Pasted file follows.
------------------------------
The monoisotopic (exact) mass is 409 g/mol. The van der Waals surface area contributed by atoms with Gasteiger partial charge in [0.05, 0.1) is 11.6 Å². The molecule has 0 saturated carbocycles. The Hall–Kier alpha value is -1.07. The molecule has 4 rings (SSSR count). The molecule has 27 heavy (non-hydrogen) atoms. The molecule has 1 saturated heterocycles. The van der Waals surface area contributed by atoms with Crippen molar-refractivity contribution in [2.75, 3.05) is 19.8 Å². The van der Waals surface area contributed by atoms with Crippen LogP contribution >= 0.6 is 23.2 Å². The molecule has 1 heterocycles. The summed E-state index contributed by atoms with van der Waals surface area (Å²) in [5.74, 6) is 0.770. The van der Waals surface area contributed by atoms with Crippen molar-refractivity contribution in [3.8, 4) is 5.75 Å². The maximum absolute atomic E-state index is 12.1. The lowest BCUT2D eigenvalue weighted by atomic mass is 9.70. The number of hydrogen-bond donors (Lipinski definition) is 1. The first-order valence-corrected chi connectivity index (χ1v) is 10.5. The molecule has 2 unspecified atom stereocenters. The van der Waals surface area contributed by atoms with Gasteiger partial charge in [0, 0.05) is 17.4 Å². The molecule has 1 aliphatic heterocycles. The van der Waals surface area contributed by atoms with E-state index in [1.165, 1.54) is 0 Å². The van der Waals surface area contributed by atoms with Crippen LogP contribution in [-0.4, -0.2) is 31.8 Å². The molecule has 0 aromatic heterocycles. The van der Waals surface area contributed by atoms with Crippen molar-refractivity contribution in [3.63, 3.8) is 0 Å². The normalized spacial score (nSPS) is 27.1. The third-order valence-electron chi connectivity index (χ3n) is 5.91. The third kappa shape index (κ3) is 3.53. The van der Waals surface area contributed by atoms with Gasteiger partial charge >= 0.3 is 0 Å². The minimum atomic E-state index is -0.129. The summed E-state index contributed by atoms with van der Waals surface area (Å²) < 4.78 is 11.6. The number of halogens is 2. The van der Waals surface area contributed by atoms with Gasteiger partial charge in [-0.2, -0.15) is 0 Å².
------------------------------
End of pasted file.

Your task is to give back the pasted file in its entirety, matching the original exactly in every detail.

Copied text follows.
The monoisotopic (exact) mass is 409 g/mol. The van der Waals surface area contributed by atoms with Gasteiger partial charge in [0.05, 0.1) is 11.6 Å². The molecule has 0 saturated carbocycles. The Hall–Kier alpha value is -1.07. The molecule has 4 rings (SSSR count). The molecule has 27 heavy (non-hydrogen) atoms. The molecule has 1 saturated heterocycles. The van der Waals surface area contributed by atoms with Crippen molar-refractivity contribution in [2.75, 3.05) is 19.8 Å². The van der Waals surface area contributed by atoms with Crippen LogP contribution >= 0.6 is 23.2 Å². The molecule has 1 heterocycles. The summed E-state index contributed by atoms with van der Waals surface area (Å²) in [5.74, 6) is 0.770. The van der Waals surface area contributed by atoms with Crippen molar-refractivity contribution in [3.8, 4) is 5.75 Å². The maximum absolute atomic E-state index is 12.1. The lowest BCUT2D eigenvalue weighted by atomic mass is 9.70. The number of hydrogen-bond donors (Lipinski definition) is 1. The first-order valence-corrected chi connectivity index (χ1v) is 10.5. The molecule has 2 unspecified atom stereocenters. The van der Waals surface area contributed by atoms with Gasteiger partial charge in [0, 0.05) is 17.4 Å². The molecule has 1 aliphatic heterocycles. The van der Waals surface area contributed by atoms with E-state index in [1.165, 1.54) is 0 Å². The van der Waals surface area contributed by atoms with Crippen LogP contribution in [-0.4, -0.2) is 31.8 Å². The molecule has 0 aromatic heterocycles. The van der Waals surface area contributed by atoms with Crippen molar-refractivity contribution in [3.63, 3.8) is 0 Å². The normalized spacial score (nSPS) is 27.1. The third-order valence-electron chi connectivity index (χ3n) is 5.91. The third kappa shape index (κ3) is 3.53. The van der Waals surface area contributed by atoms with Gasteiger partial charge >= 0.3 is 0 Å². The minimum atomic E-state index is -0.129. The summed E-state index contributed by atoms with van der Waals surface area (Å²) < 4.78 is 11.6. The number of halogens is 2. The van der Waals surface area contributed by atoms with Gasteiger partial charge in [-0.2, -0.15) is 0 Å².